Wholesale Distribution Independent Study and Cluster Study Interconnection Processes

Interconnecting Your Generating Facility with PG&E's Electric Grid

If you plan to develop a solar farm or non-solar generating facility that will produce more than 5 MW of electricity, and you are interested in selling the power you generate on the California Independent System Operator (CAISO) market via PG&E's distribution system, this page is for you.

All generators who wish to connect their self-generation systems to the PG&E electric grid must have an interconnection agreement with PG&E. The Independent Study Process (ISP) and Cluster Study Process (CSP) allow you to apply to interconnect your generating facility to a PG&E substation 12 kV or 21 kV bus through a dedicated circuit—called a "gen-tie"—that you construct. The power you generate typically is redistributed through feeders at the substation and then to other customers through the transmission system.

The Interconnection Process

  • For an overview of the steps required to install and interconnect a solar farm or non-solar generating facility, view the Process Flow slides for Wholesale Distribution Independent Study or Cluster Study  Interconnection.

Differences Between the ISP and CSP

Here's how the ISP and CSP processes differ:

An ISP evaluates an interconnection request for a generating facility independently of other projects. An ISP involves a System Impact Study and a Facilities Impact Study, each of which must be completed within 60 business days. To become eligible for an ISP, you must pass an Electrical Independence Test (EIT) after you apply. This two-part test involves PG&E's and CAISO's evaluation of the interconnection studies of earlier-queued generating facilities to which your facility is electrically related. To find out your potential for passing this test, check the public queue for active projects connecting to the substations at your point of interconnection. The ISP may take six to 12 months. You may apply for an ISP at any time. But if your project fails either part of the EIT, you will be required to wait: Until the next Cluster window (see below) to apply under the Cluster Study Process, or 12 months from the date you were informed of the failure of the EIT to reapply under the ISP for a similar point of interconnection

A CSP evaluates a group of interconnection requests collectively. You may apply for a CSP only during the application window (for more details, please see Section {4.1 of Attachment I: Generation Interconnection Procedures (GIP)} of the Wholesale Distribution Tariff.. Engineering analyses for CSP requests are conducted in two phases. Phase I and Phase II studies identify distribution and reliability network issues or upgrades required to mitigate thermal overloads and voltage violations and address short-circuit, stability, and other reliability issues.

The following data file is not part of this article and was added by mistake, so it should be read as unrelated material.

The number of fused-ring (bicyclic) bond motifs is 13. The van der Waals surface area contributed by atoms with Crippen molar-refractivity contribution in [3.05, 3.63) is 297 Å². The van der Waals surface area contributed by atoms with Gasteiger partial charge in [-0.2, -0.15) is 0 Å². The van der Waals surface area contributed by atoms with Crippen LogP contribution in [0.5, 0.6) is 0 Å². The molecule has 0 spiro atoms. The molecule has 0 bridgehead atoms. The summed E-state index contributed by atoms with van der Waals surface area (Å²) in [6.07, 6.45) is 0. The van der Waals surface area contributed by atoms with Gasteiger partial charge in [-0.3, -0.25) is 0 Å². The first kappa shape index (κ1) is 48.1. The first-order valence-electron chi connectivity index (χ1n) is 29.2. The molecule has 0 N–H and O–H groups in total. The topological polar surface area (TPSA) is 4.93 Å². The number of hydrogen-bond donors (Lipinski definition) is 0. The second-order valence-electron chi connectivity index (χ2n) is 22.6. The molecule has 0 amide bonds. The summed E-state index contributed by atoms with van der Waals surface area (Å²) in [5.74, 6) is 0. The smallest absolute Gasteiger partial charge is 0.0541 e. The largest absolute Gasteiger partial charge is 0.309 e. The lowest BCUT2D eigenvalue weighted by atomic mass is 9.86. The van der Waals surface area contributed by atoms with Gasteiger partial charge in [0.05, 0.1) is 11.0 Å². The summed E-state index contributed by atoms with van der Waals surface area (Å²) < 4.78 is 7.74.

Before you get started, please make sure to contact your local city or county building or planning department to learn about the requirements for your project.

Find your local building department >>

Your Project Site

If your project is in the planning stages, you'll want to check out our Photovoltaic Renewable Auction Mechanism map. It shows important information about PG&E circuit names, the voltage of the electric facility nearest to your project site, loading and more. This information can help you choose an appropriate project site. View the map >>

Understanding Costs

The costs of interconnecting your generating system to the PG&E electric grid will depend on several factors, including the system size, substation and circuit capability and voltage considerations. The electric system nearest your site may not have the capacity to receive the amount of electricity you propose to generate. As a result, you may be required to pay for upgrades to the interconnection facilities, distribution system and network to accommodate your request. Once you and PG&E agree on the scope of your project, PG&E will conduct a study to identify the costs of and schedule for any required upgrades and will communicate this information to you.


Find out more about timelines in PG&E's Independent Study and Cluster Study  Process Flows.

View more specific information about timelines in the Wholesale Distribution Tariff >> (PDF, 1.5 MB)

PG&E is Here to Help

After we receive your completed application package and applicable fees, you will be invited to meet with PG&E to discuss the scope of your project. During your scoping meeting, you and representatives from PG&E's Generation Interconnection Services will:

  • Discuss the PG&E engineering team's initial assessment of the impact of and minimum requirements for establishing an electrical connection between your installation and our distribution system
  • Set expectations for how long it will take PG&E to study and fully assess the impact and requirements described above
  • Give you an overview of the study process and key milestones

PG&E is here to help you navigate the interconnection process and its rules, from submitting your application to obtaining your Permission to Operate. Our Generation Interconnection Services team is here to help you ensure a successful project and a safe, reliable interconnection to the grid. For assistance, please email wholesalegen@pge.com.

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